Watch this video on the impossible choice faced by many undocumented women

An important new campaign called #ImHere is highlighting the terrible choice millions of immigrant women face in the United States: between keeping themselves and children safe and keeping their families together. The human rights group Breakthrough made this heartwrenching video:

Click here for transcript.

Norma Ortiz, an activist and former undocumented immigrant, has a story like this. She explains:

I endured abuse by my partner, while worrying constantly about my then three-year-old son. But, because of my immigration status, I feared what would happen if I contacted the authorities. When I finally did make the decision to call, my fears turned out to be all too real.

Instead of helping us get away from my abusive partner, police arrested me. I spent five days in jail, separated from my son, before authorities moved me to immigration custody and began deportation proceedings.

Norma was ultimately able to secure a special visa offered under the Violence Against Women Act–which, as Zerlina noted yesterday, is being held up by Republicans in part because they want to roll back these protections for women exactly like Norma.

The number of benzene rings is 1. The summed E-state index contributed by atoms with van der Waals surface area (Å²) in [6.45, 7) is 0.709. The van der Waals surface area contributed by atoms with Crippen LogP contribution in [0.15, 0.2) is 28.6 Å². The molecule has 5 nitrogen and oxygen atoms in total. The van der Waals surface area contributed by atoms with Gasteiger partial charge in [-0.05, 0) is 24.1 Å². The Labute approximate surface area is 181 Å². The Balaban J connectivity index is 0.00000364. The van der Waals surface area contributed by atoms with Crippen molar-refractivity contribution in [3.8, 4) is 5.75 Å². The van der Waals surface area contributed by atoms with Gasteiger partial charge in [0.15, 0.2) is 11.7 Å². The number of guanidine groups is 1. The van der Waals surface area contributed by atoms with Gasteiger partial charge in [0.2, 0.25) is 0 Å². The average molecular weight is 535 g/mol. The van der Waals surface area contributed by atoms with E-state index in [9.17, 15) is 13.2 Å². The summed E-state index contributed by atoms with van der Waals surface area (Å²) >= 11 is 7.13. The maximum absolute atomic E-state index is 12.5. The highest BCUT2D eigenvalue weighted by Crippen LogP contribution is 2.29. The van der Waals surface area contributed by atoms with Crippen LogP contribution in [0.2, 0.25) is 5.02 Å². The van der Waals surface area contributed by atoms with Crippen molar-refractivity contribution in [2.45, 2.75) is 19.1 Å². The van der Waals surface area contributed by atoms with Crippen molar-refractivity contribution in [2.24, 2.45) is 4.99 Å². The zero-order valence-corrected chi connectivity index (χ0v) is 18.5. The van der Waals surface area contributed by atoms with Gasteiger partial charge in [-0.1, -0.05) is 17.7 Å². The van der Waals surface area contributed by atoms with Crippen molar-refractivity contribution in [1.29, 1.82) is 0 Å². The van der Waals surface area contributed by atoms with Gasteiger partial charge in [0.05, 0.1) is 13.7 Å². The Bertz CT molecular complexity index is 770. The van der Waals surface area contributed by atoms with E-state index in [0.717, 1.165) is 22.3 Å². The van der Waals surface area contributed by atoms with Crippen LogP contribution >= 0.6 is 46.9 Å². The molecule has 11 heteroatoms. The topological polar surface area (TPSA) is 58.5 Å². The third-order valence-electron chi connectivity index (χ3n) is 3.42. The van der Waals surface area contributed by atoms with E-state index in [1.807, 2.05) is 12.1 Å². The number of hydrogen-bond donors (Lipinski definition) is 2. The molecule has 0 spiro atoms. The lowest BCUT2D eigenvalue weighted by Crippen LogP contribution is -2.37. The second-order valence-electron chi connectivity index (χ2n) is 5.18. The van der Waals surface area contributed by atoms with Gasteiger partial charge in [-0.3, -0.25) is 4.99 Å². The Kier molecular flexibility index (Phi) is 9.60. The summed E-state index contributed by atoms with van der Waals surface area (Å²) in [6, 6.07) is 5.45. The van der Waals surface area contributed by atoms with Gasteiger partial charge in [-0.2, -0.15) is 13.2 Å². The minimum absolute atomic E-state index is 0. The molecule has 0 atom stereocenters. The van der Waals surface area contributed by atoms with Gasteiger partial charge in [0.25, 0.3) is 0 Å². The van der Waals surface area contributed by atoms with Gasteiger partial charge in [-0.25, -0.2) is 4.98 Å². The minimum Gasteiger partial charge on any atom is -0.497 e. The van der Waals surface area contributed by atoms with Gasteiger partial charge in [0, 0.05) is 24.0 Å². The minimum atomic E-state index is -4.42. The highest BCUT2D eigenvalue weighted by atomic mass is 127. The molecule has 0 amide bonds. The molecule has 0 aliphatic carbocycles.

And it’s not just the GOP that’s failing immigrant families. Despite some victories, the Obama administration has a pretty terrible record on immigration. In the first half of 2011, we deported more than 46,000 people whose children are US citizens. There are currently 5,100 children living in foster care who cannot reunite with their detained or deported parents. As Eesha wrote last year, “Our policies are breaking homes apart. Our policies are tearing children from their parents.”

If you stand with women like Sonia and Norma, share this video, use the #ImHereIVote hashtag, and help get the rights of immigrant women on the national political agenda.

St. Paul, MN

Maya Dusenbery is an Executive Director in charge of Editorial at Feministing. She is the author of the forthcoming book Doing Harm: The Truth About How Bad Medicine and Lazy Science Leave Women Dismissed, Misdiagnosed, and Sick (HarperOne, March 2018). She has previously been a fellow at Mother Jones magazine and a columnist at Pacific Standard. Before become a full-time writer, she worked at the National Institute for Reproductive Health. A Minnesota native, she received her B.A. from Carleton College in 2008.

Maya Dusenbery is an Executive Director of Feministing in charge of Editorial.

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